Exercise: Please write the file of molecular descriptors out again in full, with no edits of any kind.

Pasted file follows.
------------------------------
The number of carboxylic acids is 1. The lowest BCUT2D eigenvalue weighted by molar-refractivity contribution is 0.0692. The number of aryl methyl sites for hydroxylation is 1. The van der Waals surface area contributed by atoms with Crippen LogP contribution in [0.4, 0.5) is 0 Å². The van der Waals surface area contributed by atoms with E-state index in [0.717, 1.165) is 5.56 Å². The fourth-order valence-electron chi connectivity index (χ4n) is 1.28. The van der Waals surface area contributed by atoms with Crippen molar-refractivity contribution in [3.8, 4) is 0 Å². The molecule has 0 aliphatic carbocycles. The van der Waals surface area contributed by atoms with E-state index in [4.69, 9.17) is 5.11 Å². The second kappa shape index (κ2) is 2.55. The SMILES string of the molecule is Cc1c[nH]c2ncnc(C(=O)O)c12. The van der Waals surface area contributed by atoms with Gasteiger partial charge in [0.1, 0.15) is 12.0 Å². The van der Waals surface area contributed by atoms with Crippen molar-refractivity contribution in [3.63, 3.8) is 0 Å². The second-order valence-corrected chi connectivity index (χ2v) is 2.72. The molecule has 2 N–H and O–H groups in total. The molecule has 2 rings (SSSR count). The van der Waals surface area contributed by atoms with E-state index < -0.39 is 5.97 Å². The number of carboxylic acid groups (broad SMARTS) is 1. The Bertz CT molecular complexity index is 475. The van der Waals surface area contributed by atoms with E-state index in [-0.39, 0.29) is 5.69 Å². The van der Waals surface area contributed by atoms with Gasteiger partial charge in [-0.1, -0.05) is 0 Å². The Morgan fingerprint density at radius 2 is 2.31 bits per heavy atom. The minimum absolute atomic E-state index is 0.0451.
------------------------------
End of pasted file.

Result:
The number of carboxylic acids is 1. The lowest BCUT2D eigenvalue weighted by molar-refractivity contribution is 0.0692. The number of aryl methyl sites for hydroxylation is 1. The van der Waals surface area contributed by atoms with Crippen LogP contribution in [0.4, 0.5) is 0 Å². The van der Waals surface area contributed by atoms with E-state index in [0.717, 1.165) is 5.56 Å². The fourth-order valence-electron chi connectivity index (χ4n) is 1.28. The van der Waals surface area contributed by atoms with Crippen molar-refractivity contribution in [3.8, 4) is 0 Å². The molecule has 0 aliphatic carbocycles. The van der Waals surface area contributed by atoms with E-state index in [4.69, 9.17) is 5.11 Å². The second kappa shape index (κ2) is 2.55. The SMILES string of the molecule is Cc1c[nH]c2ncnc(C(=O)O)c12. The van der Waals surface area contributed by atoms with Gasteiger partial charge in [0.1, 0.15) is 12.0 Å². The van der Waals surface area contributed by atoms with Crippen molar-refractivity contribution in [3.63, 3.8) is 0 Å². The second-order valence-corrected chi connectivity index (χ2v) is 2.72. The molecule has 2 N–H and O–H groups in total. The molecule has 2 rings (SSSR count). The van der Waals surface area contributed by atoms with E-state index < -0.39 is 5.97 Å². The number of carboxylic acid groups (broad SMARTS) is 1. The Bertz CT molecular complexity index is 475. The van der Waals surface area contributed by atoms with E-state index in [-0.39, 0.29) is 5.69 Å². The van der Waals surface area contributed by atoms with Gasteiger partial charge in [-0.1, -0.05) is 0 Å². The Morgan fingerprint density at radius 2 is 2.31 bits per heavy atom. The minimum absolute atomic E-state index is 0.0451.